Photographed south of Aguila, Maricopa Co., Arizona. 19 March 2017.
ANNUAL: In the Sonoran Desert this plant develops a basal rosette of
leaves in early spring after adequate rains, then shoots up one or more
FLOWERS: Panicles of nodding flower buds. The buds open late in day to
reveal a four-petaled, white to yellow corolla, 8 stamens and a four-branched
style. By mid morning at latest the flowers close up. A
hypanthium at center of flower is reddish-brown. The yellow flowered
specimen at right was photographed at Puerto Peñ, Sonora, Mexico. March
LEAVES: The largest leaves are at ground level, are pinnately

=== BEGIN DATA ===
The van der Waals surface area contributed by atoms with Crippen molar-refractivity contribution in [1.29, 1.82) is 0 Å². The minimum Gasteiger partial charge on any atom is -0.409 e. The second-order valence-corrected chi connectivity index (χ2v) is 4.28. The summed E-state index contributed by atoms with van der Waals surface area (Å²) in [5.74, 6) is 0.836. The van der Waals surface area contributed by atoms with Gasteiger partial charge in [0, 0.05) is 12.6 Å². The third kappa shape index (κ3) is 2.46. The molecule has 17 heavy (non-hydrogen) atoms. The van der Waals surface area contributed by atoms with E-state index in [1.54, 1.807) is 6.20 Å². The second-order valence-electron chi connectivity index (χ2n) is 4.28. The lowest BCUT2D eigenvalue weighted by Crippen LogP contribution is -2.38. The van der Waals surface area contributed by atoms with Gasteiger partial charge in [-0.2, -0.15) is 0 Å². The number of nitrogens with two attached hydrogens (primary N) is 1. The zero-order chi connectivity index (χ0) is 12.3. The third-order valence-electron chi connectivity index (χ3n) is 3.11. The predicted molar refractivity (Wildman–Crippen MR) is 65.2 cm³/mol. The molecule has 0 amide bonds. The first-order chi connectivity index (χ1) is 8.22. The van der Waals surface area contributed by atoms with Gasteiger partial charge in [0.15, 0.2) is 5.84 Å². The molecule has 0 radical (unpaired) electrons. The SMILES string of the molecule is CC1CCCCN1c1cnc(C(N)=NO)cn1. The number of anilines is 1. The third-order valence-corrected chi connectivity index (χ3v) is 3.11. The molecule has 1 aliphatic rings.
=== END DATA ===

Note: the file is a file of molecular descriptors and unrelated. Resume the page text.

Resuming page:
divided/lobed and are often reddish, esp. beneath. Leaves higher on stems are
much reduced in size.
RANGE: Fairly common throughout the Sonoran Desert in Arizona and Mexico
along washes, in deep sandy soils and on rocky slopes. Absent during drought
years. Several named subspecies and varieties.
FRUIT: Pod-like, erect fruit develops below the flower, i.e. an
inferior ovary. Capsules have four chambers with two rows of seeds in each.
Onagraceae -- Evening Primrose Family